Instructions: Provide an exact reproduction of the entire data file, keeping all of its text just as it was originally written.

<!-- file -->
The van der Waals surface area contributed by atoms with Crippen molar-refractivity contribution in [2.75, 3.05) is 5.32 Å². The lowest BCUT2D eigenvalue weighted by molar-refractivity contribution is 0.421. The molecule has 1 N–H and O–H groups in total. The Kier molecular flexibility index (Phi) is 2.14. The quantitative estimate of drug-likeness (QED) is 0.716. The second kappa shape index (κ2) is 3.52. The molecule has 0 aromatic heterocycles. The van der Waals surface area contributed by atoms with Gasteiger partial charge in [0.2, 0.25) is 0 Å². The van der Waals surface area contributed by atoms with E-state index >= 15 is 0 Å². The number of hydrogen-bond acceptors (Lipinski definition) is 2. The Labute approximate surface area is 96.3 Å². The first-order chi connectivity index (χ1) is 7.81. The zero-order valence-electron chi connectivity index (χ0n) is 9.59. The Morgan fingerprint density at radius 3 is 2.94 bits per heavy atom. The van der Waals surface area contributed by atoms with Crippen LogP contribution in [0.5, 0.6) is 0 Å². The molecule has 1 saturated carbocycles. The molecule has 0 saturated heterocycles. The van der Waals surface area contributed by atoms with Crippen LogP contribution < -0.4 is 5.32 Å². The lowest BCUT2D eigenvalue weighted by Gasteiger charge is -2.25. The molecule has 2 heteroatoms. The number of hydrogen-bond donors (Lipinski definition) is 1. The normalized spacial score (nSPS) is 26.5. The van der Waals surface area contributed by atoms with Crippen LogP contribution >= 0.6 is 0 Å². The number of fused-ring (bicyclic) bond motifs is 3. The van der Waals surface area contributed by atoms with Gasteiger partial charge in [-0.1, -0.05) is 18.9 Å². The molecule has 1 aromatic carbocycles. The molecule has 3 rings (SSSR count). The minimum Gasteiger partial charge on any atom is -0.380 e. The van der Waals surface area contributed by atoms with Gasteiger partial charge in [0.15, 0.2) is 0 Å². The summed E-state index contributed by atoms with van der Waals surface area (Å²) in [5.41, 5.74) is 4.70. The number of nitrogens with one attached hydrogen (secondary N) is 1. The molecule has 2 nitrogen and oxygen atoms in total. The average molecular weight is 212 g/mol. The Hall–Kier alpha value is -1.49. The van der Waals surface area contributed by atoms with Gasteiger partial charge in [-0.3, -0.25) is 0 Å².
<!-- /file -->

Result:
The van der Waals surface area contributed by atoms with Crippen molar-refractivity contribution in [2.75, 3.05) is 5.32 Å². The lowest BCUT2D eigenvalue weighted by molar-refractivity contribution is 0.421. The molecule has 1 N–H and O–H groups in total. The Kier molecular flexibility index (Phi) is 2.14. The quantitative estimate of drug-likeness (QED) is 0.716. The second kappa shape index (κ2) is 3.52. The molecule has 0 aromatic heterocycles. The van der Waals surface area contributed by atoms with Gasteiger partial charge in [0.2, 0.25) is 0 Å². The van der Waals surface area contributed by atoms with E-state index >= 15 is 0 Å². The number of hydrogen-bond acceptors (Lipinski definition) is 2. The Labute approximate surface area is 96.3 Å². The first-order chi connectivity index (χ1) is 7.81. The zero-order valence-electron chi connectivity index (χ0n) is 9.59. The Morgan fingerprint density at radius 3 is 2.94 bits per heavy atom. The van der Waals surface area contributed by atoms with Crippen LogP contribution in [0.5, 0.6) is 0 Å². The molecule has 1 saturated carbocycles. The molecule has 0 saturated heterocycles. The van der Waals surface area contributed by atoms with Crippen LogP contribution < -0.4 is 5.32 Å². The lowest BCUT2D eigenvalue weighted by Gasteiger charge is -2.25. The molecule has 2 heteroatoms. The number of hydrogen-bond donors (Lipinski definition) is 1. The normalized spacial score (nSPS) is 26.5. The van der Waals surface area contributed by atoms with Crippen LogP contribution >= 0.6 is 0 Å². The number of fused-ring (bicyclic) bond motifs is 3. The van der Waals surface area contributed by atoms with Gasteiger partial charge in [-0.1, -0.05) is 18.9 Å². The molecule has 1 aromatic carbocycles. The molecule has 3 rings (SSSR count). The minimum Gasteiger partial charge on any atom is -0.380 e. The van der Waals surface area contributed by atoms with Gasteiger partial charge in [0.15, 0.2) is 0 Å². The summed E-state index contributed by atoms with van der Waals surface area (Å²) in [5.41, 5.74) is 4.70. The number of nitrogens with one attached hydrogen (secondary N) is 1. The molecule has 2 nitrogen and oxygen atoms in total. The average molecular weight is 212 g/mol. The Hall–Kier alpha value is -1.49. The van der Waals surface area contributed by atoms with Gasteiger partial charge in [-0.3, -0.25) is 0 Å².